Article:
Hat tip to Jeff Meyerson.

I Miss the Old Days

New York in the 'Swinging sixties': Beautiful pictures capture New York City in a period of historic transition 

Hat tip to Jeff Meyerson.

Dadgum Whippersnappers Better Keep Off My Lawn

Stars who turned 50 this year  

Annoying slideshow alert.

Or Maybe You Are

Explained: The words you are not using correctly 

I Learn Something Every Day

I used a slide rule for several years in high school, but nobody ever told me that the Thesaurus guy invented the log log scale.

Slide rule - Wikipedia, the free encyclopedia: In 1815, Peter Mark Roget invented the log log slide rule, which included a scale displaying the logarithm of the logarithm. This allowed the user to directly perform calculations involving roots and exponents. This was especially useful for fractional powers.

Supermax Prisoners In Solitary Were Given One Photo Request

Supermax Prisoners In Solitary Were Given One Photo Request — This Is What They Asked For

Sylvia Browne, R. I. P.

CNN.com: Renowned psychic Sylvia Browne -- a leader in the paranormal world who appeared regularly on television and radio and also wrote dozens of top-selling books -- died Wednesday in a northern California hospital, according to her website.

Dancing Lady

▶ 1933 DANCING LADY TRAILER JOAN CRAWFORD - YouTube:

Wednesday, November 20, 2013

George Packer Wins National Book Award for Nonfiction

George Packer Wins National Book Award for Nonfiction

James McBride Wins National Book Award for Fiction

James McBride Wins National Book Award for Fiction

Okay, Here's the Flying Car You've Been Waiting For

This stealth company nestled against (inside?) Google is building flying cars 

I Must Have Come in Second Again

Adam Levine named 'Sexiest Man Alive' for 2013

Mars Update

4.4 billion-year-old meteorite found in the Sahara sheds light on infant Mars

“Today’s Literary Mystery

“Today’s Literary Mystery—It’s Not What Your Granny Used to Read” (by Scott Loring Sanders) | SOMETHING IS GOING TO HAPPEN

Interview with Kurt Stevens

Kurt Stevens has begun an interesting experiment, a serial novel on the 'Net that's also being published in eBooks of several chapters each and that will eventually be published in the traditional format.  Here's a link to the first eBook, and here's a link to the beginning of the serial, which is pretty far advanced by now.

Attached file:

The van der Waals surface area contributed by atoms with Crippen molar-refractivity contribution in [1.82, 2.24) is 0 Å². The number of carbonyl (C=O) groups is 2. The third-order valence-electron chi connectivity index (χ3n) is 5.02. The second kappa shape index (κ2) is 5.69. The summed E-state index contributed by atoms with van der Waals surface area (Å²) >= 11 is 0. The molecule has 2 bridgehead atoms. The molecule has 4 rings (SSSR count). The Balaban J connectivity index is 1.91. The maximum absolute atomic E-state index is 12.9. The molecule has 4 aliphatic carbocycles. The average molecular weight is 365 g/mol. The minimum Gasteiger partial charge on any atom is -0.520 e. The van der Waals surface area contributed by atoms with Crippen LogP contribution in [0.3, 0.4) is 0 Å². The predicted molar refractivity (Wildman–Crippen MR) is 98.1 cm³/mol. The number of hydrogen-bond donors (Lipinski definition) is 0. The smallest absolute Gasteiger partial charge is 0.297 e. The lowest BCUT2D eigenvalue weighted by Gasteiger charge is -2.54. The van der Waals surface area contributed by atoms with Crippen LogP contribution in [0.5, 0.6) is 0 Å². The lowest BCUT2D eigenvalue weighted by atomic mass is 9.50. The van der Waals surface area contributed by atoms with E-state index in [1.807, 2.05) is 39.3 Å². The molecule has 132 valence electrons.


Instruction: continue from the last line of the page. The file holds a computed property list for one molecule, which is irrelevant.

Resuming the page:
The interview below will tell you a bit more about Stevens and about his novel.


1. Tell us a little about yourself.

I live in Columbus with my son, Michael. And I guess art really does imitate life, because both of those facts found their way into the novel. I like to spend my mornings working out and clearing my mind to write. Then I put in some hard hours, and reward myself with a beer. Life is good.

2. How long have you been writing?

I started writing in college and haven’t stopped since. I love the escapism it provides, and the release. 

3. How did you come to write Capital Offense?

I wanted to write a story that explored the death penalty without taking a stance on it. When the main character is an executioner, we see all the issues through his eyes. I was also inspired by reading about prisoners. Almost all of the prisoner stories mentioned in the book are based on true events. 

4. Tell us a little about the plot.

Kurt Stevens, the main character, (I guess I secretly want to lead a double life) comes home one night to find his beautiful wife Tonya murdered in the bathtub. As a member of law enforcement, he knows that the husband is the first person the police will suspect. Unfortunately for him, he’s the only one they suspect. So he goes into hiding, and travels all over Columbus, trying to unravel who wanted her dead, and why. But the discoveries he makes come with a price.

5. What writers would you consider your main influences?

Dean Koontz, Stephen King, and Tom Clancy. I love writing suspense and continuing the pulp tradition.

6. Why publish the novel on the web in serial form before the hardcover publication? And why publish 3 e-books with parts of the novel before the full book?

I want readers to be tuned in. I’m trying to build suspense so that more people will return each day to see what’s happening next with Kurt. I also want readers to tell their friends so they’ll tune in. Instead of everyone reading a book at a different pace, we’re all on the same chapter, together. And then, if they’ve been entertained, I hope that they will support my work and purchase the book. The eBooks were intended to bring in new readers and get them up to speed. My publisher and I also agree that it’s time for the publishing industry to evolve, and offering this content for free online, and putting the reader first, is a great step.

Song of the Day

▶ If You Gotta Make A Fool Of Somebody-James Ray-1961 - YouTube:

Christopher Paolini Interview

INTERVIEW: Christopher Paolini, Author of ERAGON 

Once Again Texas Leads the Way

Texas cops force drivers off the road to give DNA to federal contractors

Today's Vintage Ad


Best YA Novel of All Time?

Best YA Novel of All Time? EW Staff Pick: 'The Earthsea Cycle' 

Link via SF Signal.

Mystery humans spiced up ancients’ rampant sex lives

Mystery humans spiced up ancients’ rampant sex lives

Link via Boing-Boing.

First It Was the Thin Mints Melee. . .

Australian Man Gary Stewart Miles Burned Friend Paul Stamp Alive for 'Pinching Beers' 

Yes, Bubba Ho-Tep Is Included

Back and to the right: 17 alternate retellings of the JFK assassination 

I Found a Penny Last Week

$1.1M in gold bars found in plane bathroom  

Hat tip to Art Scott.

And Keep Off Her Lawn!

People.com: Feisty 92-Year-Old Woman Expertly Fights Off Home Invader  

Hat tip to Jeff Meyerson.

PaperBack



Thane Docker, Vengeance Wears a Star, Chisholm

Haunting Civil War portraits

Haunting Civil War portraits

7 Famous Lost Literary Works